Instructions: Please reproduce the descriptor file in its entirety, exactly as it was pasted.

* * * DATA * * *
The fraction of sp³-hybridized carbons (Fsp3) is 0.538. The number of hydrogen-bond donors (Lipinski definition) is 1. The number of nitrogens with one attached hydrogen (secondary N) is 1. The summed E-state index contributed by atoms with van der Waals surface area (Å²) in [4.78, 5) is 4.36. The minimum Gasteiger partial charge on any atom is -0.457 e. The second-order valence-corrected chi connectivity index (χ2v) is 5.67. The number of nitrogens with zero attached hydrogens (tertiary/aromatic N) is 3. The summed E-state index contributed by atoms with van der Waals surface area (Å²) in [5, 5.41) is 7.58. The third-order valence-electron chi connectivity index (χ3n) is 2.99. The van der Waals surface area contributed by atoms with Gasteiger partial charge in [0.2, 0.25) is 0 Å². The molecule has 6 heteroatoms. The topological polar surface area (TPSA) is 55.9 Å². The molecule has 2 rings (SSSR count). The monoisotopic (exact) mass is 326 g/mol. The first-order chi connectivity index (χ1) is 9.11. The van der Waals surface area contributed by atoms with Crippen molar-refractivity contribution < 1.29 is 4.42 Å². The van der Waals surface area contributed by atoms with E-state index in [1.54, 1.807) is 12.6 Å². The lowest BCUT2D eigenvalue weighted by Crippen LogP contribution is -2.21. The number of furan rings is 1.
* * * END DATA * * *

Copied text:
The fraction of sp³-hybridized carbons (Fsp3) is 0.538. The number of hydrogen-bond donors (Lipinski definition) is 1. The number of nitrogens with one attached hydrogen (secondary N) is 1. The summed E-state index contributed by atoms with van der Waals surface area (Å²) in [4.78, 5) is 4.36. The minimum Gasteiger partial charge on any atom is -0.457 e. The second-order valence-corrected chi connectivity index (χ2v) is 5.67. The number of nitrogens with zero attached hydrogens (tertiary/aromatic N) is 3. The summed E-state index contributed by atoms with van der Waals surface area (Å²) in [5, 5.41) is 7.58. The third-order valence-electron chi connectivity index (χ3n) is 2.99. The van der Waals surface area contributed by atoms with Gasteiger partial charge in [0.2, 0.25) is 0 Å². The molecule has 6 heteroatoms. The topological polar surface area (TPSA) is 55.9 Å². The molecule has 2 rings (SSSR count). The monoisotopic (exact) mass is 326 g/mol. The first-order chi connectivity index (χ1) is 9.11. The van der Waals surface area contributed by atoms with Crippen molar-refractivity contribution < 1.29 is 4.42 Å². The van der Waals surface area contributed by atoms with E-state index in [1.54, 1.807) is 12.6 Å². The lowest BCUT2D eigenvalue weighted by Crippen LogP contribution is -2.21. The number of furan rings is 1.